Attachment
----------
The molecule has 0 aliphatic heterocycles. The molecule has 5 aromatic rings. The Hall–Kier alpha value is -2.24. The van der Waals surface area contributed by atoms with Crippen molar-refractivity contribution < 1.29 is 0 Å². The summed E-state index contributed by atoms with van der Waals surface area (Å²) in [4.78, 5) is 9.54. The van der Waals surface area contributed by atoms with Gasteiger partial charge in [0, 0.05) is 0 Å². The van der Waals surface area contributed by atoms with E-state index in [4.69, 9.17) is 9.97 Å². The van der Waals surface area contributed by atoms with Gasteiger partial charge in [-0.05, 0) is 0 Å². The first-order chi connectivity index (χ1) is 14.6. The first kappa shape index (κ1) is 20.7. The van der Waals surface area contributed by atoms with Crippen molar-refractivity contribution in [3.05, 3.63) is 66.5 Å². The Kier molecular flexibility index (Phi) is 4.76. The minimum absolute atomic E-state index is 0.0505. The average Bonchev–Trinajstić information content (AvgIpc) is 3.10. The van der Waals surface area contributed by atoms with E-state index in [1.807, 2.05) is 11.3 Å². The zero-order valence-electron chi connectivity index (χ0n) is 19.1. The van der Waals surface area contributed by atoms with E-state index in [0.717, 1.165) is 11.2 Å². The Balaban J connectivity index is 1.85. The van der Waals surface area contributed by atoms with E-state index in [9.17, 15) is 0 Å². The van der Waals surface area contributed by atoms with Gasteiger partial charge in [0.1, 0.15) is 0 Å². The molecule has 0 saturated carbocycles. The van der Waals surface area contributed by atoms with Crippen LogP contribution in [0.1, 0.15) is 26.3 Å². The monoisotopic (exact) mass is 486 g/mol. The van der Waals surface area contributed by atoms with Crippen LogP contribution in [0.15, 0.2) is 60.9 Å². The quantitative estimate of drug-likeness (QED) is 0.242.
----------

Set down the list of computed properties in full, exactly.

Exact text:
The molecule has 0 aliphatic heterocycles. The molecule has 5 aromatic rings. The Hall–Kier alpha value is -2.24. The van der Waals surface area contributed by atoms with Crippen molar-refractivity contribution < 1.29 is 0 Å². The summed E-state index contributed by atoms with van der Waals surface area (Å²) in [4.78, 5) is 9.54. The van der Waals surface area contributed by atoms with Gasteiger partial charge in [0, 0.05) is 0 Å². The van der Waals surface area contributed by atoms with E-state index in [4.69, 9.17) is 9.97 Å². The van der Waals surface area contributed by atoms with Gasteiger partial charge in [-0.05, 0) is 0 Å². The first-order chi connectivity index (χ1) is 14.6. The first kappa shape index (κ1) is 20.7. The van der Waals surface area contributed by atoms with Crippen molar-refractivity contribution in [3.05, 3.63) is 66.5 Å². The Kier molecular flexibility index (Phi) is 4.76. The minimum absolute atomic E-state index is 0.0505. The average Bonchev–Trinajstić information content (AvgIpc) is 3.10. The van der Waals surface area contributed by atoms with E-state index in [1.807, 2.05) is 11.3 Å². The zero-order valence-electron chi connectivity index (χ0n) is 19.1. The van der Waals surface area contributed by atoms with E-state index in [0.717, 1.165) is 11.2 Å². The Balaban J connectivity index is 1.85. The van der Waals surface area contributed by atoms with E-state index in [9.17, 15) is 0 Å². The van der Waals surface area contributed by atoms with Gasteiger partial charge in [0.1, 0.15) is 0 Å². The molecule has 0 saturated carbocycles. The van der Waals surface area contributed by atoms with Crippen LogP contribution in [0.1, 0.15) is 26.3 Å². The monoisotopic (exact) mass is 486 g/mol. The van der Waals surface area contributed by atoms with Crippen LogP contribution in [0.15, 0.2) is 60.9 Å². The quantitative estimate of drug-likeness (QED) is 0.242.